The filing fees for probate court vary depending on the type of petition or application being filed. Check with the court for the current fee schedule.

Forms for various probate proceedings are available online or at the court and include the following:

  • Various petitions for probate.
  • Petitions for guardianship and conservatorship.
  • Applications for marriage licenses and firearm licenses.

Limited metered parking is available near the Fulton County courthouse. There are also several paid parking lots and garages in the surrounding area. For individuals with disabilities, there are wheelchair ramps, accessible parking spaces, and other accommodations as needed.

From June 6, 2022, Electronic filing for many estate petitions became available online. The following petitions can be filed electronically:

  • Administration petition
  • Order Declaring No Administration Necessary petition
  • Year’s Support petition
  • Common Form petition
  • Probate Will in Solemn Form

Language assistance is provided for individuals who need to be more fluent in English. Interpretation services can be arranged with advance notice.

The Fulton County probate court is presided over by probate court Judge Kenya M. Johnson. She is ably assisted by several clerical staff. Remember that state law prohibits staff from giving legal advice, quoting the law, or recommending specific ways to pursue legal action.

Dekalb County, GA, Probate Court

The Dekalb Probate Court is situated at the Dekalb County Courthouse at 556 N. McDonough Street, Decatur, Georgia.

Office hours are from 8:30 AM to 5:00 PM, Monday through Friday.

The courtroom is closed for state and national holidays and may close for emergencies and bad weather conditions.

Dekalb County Probate Court handles the following matters:

  1. Probate administration of estates
  2. Will validation
  3. Involuntary mental health obligations
  4. Conservators and guardianship for minors or adults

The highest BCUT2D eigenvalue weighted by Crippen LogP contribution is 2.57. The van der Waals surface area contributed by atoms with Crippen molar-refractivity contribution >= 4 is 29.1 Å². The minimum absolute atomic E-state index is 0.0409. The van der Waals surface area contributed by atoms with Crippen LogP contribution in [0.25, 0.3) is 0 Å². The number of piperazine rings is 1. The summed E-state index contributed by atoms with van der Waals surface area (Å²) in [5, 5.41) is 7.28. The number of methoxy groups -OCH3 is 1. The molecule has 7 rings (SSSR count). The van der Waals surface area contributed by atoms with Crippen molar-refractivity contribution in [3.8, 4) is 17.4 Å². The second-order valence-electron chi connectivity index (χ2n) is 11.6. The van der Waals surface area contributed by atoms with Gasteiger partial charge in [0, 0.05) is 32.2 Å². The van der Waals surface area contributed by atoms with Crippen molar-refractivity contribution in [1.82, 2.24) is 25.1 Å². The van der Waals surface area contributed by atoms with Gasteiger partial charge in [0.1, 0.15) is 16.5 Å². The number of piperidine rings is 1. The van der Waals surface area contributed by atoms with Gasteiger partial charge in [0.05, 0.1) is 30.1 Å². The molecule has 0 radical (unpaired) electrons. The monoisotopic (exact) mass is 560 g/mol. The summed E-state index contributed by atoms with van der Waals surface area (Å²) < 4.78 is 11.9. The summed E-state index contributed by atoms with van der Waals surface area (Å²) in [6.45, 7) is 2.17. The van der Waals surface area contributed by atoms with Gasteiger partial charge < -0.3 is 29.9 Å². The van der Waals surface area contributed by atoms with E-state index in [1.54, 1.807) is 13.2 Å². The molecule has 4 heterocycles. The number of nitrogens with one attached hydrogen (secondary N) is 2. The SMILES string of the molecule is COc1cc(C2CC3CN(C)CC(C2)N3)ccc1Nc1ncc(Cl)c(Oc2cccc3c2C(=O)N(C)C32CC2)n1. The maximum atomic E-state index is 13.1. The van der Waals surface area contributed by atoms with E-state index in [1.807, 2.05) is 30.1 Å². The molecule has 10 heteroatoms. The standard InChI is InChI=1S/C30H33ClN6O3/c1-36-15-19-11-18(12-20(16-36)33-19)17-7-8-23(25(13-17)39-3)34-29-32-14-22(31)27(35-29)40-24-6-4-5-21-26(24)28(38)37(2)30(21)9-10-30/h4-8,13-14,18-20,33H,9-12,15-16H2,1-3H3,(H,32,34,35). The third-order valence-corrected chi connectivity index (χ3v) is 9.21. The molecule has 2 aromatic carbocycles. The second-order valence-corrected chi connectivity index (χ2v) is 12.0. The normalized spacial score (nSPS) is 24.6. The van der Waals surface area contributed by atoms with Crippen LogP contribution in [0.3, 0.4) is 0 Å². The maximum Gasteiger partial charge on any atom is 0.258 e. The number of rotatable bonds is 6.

5. Marriage licenses
  6. Georgia firearms permit software

Cobb County Probate Court

The Cobb County Probate Court is situated at 32 Waddell Street, Marietta, GA, 30090, and contact numbers are (770) 528-1900 and (770) 528-1996 (Fax).

The court deals with the following cases:

  1. Will probates
  2. Executors and administrator appointments and removals
  3. Sale and disposition of real estate property
  4. Guardian appointments and removals for minors and adults
  5. Audit of yields of executors, administrators, and guardians
  6. Commitments of drug and alcohol abusers and the mentally ill
  7. Marriage license issuances and
  8. Issuance of weapons carry licenses

Operational hours are 8 to 5 on weekdays, excluding holidays and court closures.

How Perigon Legal Services Can Assist

Understanding the intricacies of proper estate planning can be challenging without the guidance of a skilled estate planning attorney.

Perigon Legal Services is a firm dedicated to helping individuals, families, and small businesses in Georgia. With our knowledge of legal principles and procedures, we are dedicated to providing our clients with excellent probate court services and legal advice.

Contact us today if you need access to probate records or representation in probate court.

Frequently Asked Probate Questions


How Much Does It Cost to Probate a Will in Georgia?

Accurate estimates are impossible as every probate case is different. Simple, uncontested probates differ widely from contested, complex cases. Your attorney will be able to give you a more accurate assessment once they are familiar with the facts of your case.

How Long Does the Probate Court Process in Georgia?

The length of time varies depending on several factors, including the complexity of the estate, the number of heirs, and whether or not there are any disputes.

Probate can generally take several months to several years, depending on the circumstance.

How Long Do You Have to File Probate After Death in Georgia?

Under Georgia law, the personal representative of an estate may file a petition for probate within a reasonable amount of time after the decedent’s death.

While there is no specific deadline for filing probate in Georgia, it is generally recommended that the petition be filed within two years of the decedent’s death.

What if There Is Disagreement About Probate?

Disagreement will result in what is called contested (as opposed to uncontested) probate. If you wish to know how to contest probate, we can advise you on whether you have sufficient grounds to contest.